I also think western RPG’s do better at using the graphics these days without sacrificing story. Look at some of the recent ones that we love around the site, Fallout 3 and Mass Effect. Both are beautiful games visually but neither has sacrificed story but part of that is because they allow you to create your own characters, thus giving you the freedom to use your imagination and make it look beautiful at the same time.

I believe, when it comes to ranking games over time, you will find the RPG’s of the SNES and early PS1 days to be the greatest ones made and not just because of the nostalgia factor either.

Wow this is getting thick faily quickly, I think it all started because I was bragging about getting the demo for Final Fantasy XIII on my desk this morning and how geeked I am to try it out. It’s the same exact feeling that I had when I still had a NES and I got to see Final Fantasy II (IV in Japan) on the SNES for the first time on GamePro’s old ass TV show. To put it even more fresh, it’s like seeing the demo for FFVII on the original PlayStation when most of us were still playing games on our N64s and SNESs.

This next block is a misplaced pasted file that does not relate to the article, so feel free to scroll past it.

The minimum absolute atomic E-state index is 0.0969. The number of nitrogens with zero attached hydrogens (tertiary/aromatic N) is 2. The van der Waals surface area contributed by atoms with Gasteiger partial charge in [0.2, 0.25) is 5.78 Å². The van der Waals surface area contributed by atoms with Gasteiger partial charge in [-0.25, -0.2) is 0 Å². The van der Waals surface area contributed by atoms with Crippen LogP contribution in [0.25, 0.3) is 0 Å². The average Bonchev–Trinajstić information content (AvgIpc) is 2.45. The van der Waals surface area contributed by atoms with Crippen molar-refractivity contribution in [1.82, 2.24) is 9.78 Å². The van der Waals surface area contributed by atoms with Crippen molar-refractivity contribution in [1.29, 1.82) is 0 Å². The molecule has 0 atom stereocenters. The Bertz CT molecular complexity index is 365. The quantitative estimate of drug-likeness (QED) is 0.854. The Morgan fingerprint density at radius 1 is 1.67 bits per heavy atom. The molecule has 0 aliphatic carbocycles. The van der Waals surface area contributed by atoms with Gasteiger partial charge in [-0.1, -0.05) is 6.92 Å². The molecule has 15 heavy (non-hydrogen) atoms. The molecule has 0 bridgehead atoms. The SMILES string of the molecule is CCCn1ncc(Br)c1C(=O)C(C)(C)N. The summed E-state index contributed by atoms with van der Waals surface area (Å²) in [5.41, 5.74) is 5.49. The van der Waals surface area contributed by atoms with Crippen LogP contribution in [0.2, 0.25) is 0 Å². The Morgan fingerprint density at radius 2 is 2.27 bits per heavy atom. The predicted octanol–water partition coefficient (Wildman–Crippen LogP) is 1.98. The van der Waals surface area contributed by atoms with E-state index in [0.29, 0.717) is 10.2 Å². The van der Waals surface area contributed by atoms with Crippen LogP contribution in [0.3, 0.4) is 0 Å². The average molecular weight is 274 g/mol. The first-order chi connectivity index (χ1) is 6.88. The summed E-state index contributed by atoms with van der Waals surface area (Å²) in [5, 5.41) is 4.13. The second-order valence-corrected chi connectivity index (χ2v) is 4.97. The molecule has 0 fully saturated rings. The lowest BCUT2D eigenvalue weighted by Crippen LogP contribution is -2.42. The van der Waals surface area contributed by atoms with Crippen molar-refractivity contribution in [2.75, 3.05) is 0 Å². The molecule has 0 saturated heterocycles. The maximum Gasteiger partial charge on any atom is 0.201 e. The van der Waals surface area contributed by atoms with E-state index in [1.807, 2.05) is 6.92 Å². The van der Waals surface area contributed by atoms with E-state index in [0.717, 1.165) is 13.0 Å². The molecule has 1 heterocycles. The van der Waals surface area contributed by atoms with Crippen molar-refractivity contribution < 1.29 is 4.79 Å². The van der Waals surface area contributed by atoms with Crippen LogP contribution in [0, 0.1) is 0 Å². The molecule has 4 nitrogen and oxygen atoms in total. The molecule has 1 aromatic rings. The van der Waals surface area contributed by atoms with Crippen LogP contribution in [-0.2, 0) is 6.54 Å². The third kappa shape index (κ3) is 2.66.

Beautiful to look at, but my name is LIGHTNING for God’s sakes!!

I’m excited, but not so much for the graphics. I’m truy excited to see what new elements they will be bringing to the foray and to get to know the characters and world they inhabit.

It’s true that most of us retro guys don’t give a shit about graphics. I’d like to think that this is mainly because we’ve seen the industry develop into what we have today. We know how good games really are and can be. We know how spoiled the audience is at the moment because they haven’t had to suffer through Contra with only 3 lives, they haven’t had to deal with load times that happen whenever you open a door in Resident Evil. I don’t think necessarily that graphics make an RPG, but good Crom the definitely help.